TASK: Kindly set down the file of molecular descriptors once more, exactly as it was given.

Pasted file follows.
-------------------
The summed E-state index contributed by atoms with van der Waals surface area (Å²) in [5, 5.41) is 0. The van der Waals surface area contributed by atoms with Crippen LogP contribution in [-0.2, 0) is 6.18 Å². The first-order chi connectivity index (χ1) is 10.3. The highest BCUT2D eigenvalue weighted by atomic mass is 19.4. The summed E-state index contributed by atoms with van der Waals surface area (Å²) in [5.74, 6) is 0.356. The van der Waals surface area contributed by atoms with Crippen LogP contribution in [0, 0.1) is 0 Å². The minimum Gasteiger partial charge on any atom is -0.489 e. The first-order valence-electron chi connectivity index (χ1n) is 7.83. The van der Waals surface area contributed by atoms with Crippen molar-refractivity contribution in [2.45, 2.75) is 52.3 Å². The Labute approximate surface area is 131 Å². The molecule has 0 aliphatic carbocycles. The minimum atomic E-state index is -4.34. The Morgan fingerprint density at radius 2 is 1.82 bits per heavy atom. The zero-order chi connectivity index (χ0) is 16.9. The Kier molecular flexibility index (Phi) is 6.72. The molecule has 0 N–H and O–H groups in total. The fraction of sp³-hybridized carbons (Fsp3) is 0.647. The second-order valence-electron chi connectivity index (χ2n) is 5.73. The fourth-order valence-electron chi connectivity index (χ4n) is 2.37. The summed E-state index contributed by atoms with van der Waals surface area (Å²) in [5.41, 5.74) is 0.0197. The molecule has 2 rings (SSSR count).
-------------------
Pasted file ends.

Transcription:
The summed E-state index contributed by atoms with van der Waals surface area (Å²) in [5, 5.41) is 0. The van der Waals surface area contributed by atoms with Crippen LogP contribution in [-0.2, 0) is 6.18 Å². The first-order chi connectivity index (χ1) is 10.3. The highest BCUT2D eigenvalue weighted by atomic mass is 19.4. The summed E-state index contributed by atoms with van der Waals surface area (Å²) in [5.74, 6) is 0.356. The van der Waals surface area contributed by atoms with Crippen LogP contribution in [0, 0.1) is 0 Å². The minimum Gasteiger partial charge on any atom is -0.489 e. The first-order valence-electron chi connectivity index (χ1n) is 7.83. The van der Waals surface area contributed by atoms with Crippen molar-refractivity contribution in [2.45, 2.75) is 52.3 Å². The Labute approximate surface area is 131 Å². The molecule has 0 aliphatic carbocycles. The minimum atomic E-state index is -4.34. The Morgan fingerprint density at radius 2 is 1.82 bits per heavy atom. The zero-order chi connectivity index (χ0) is 16.9. The Kier molecular flexibility index (Phi) is 6.72. The molecule has 0 N–H and O–H groups in total. The fraction of sp³-hybridized carbons (Fsp3) is 0.647. The second-order valence-electron chi connectivity index (χ2n) is 5.73. The fourth-order valence-electron chi connectivity index (χ4n) is 2.37. The summed E-state index contributed by atoms with van der Waals surface area (Å²) in [5.41, 5.74) is 0.0197. The molecule has 2 rings (SSSR count).